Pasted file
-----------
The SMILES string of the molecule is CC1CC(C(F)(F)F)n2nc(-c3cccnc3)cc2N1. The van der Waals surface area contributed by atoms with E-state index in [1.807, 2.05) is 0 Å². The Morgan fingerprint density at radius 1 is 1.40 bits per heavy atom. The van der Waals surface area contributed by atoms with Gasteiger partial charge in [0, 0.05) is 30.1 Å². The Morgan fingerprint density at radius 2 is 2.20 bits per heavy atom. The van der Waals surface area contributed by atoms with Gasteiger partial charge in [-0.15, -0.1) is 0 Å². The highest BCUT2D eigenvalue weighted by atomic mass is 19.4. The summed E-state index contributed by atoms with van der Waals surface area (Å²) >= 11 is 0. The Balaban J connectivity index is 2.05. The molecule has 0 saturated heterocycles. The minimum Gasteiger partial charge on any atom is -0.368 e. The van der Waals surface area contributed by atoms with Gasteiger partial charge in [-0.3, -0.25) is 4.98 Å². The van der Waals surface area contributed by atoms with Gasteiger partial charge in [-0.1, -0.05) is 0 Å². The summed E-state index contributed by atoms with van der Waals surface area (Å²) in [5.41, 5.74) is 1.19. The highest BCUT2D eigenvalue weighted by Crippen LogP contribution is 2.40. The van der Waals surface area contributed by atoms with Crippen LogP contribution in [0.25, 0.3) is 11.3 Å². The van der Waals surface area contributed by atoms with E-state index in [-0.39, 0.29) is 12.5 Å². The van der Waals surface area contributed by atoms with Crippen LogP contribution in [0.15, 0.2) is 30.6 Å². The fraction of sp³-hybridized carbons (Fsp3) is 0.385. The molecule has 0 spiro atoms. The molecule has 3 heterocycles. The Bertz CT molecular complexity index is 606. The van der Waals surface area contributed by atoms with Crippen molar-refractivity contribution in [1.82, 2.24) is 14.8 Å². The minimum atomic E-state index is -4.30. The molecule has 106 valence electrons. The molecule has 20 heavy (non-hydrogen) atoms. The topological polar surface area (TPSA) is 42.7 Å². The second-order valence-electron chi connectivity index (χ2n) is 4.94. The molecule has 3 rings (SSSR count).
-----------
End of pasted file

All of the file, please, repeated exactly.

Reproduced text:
The SMILES string of the molecule is CC1CC(C(F)(F)F)n2nc(-c3cccnc3)cc2N1. The van der Waals surface area contributed by atoms with E-state index in [1.807, 2.05) is 0 Å². The Morgan fingerprint density at radius 1 is 1.40 bits per heavy atom. The van der Waals surface area contributed by atoms with Gasteiger partial charge in [0, 0.05) is 30.1 Å². The Morgan fingerprint density at radius 2 is 2.20 bits per heavy atom. The van der Waals surface area contributed by atoms with Gasteiger partial charge in [-0.15, -0.1) is 0 Å². The highest BCUT2D eigenvalue weighted by atomic mass is 19.4. The summed E-state index contributed by atoms with van der Waals surface area (Å²) >= 11 is 0. The Balaban J connectivity index is 2.05. The molecule has 0 saturated heterocycles. The minimum Gasteiger partial charge on any atom is -0.368 e. The van der Waals surface area contributed by atoms with Gasteiger partial charge in [-0.3, -0.25) is 4.98 Å². The van der Waals surface area contributed by atoms with Gasteiger partial charge in [-0.1, -0.05) is 0 Å². The summed E-state index contributed by atoms with van der Waals surface area (Å²) in [5.41, 5.74) is 1.19. The highest BCUT2D eigenvalue weighted by Crippen LogP contribution is 2.40. The van der Waals surface area contributed by atoms with Crippen LogP contribution in [0.25, 0.3) is 11.3 Å². The van der Waals surface area contributed by atoms with E-state index in [-0.39, 0.29) is 12.5 Å². The van der Waals surface area contributed by atoms with Crippen LogP contribution in [0.15, 0.2) is 30.6 Å². The fraction of sp³-hybridized carbons (Fsp3) is 0.385. The molecule has 0 spiro atoms. The molecule has 3 heterocycles. The Bertz CT molecular complexity index is 606. The van der Waals surface area contributed by atoms with Crippen molar-refractivity contribution in [1.82, 2.24) is 14.8 Å². The minimum atomic E-state index is -4.30. The molecule has 106 valence electrons. The molecule has 20 heavy (non-hydrogen) atoms. The topological polar surface area (TPSA) is 42.7 Å². The second-order valence-electron chi connectivity index (χ2n) is 4.94. The molecule has 3 rings (SSSR count).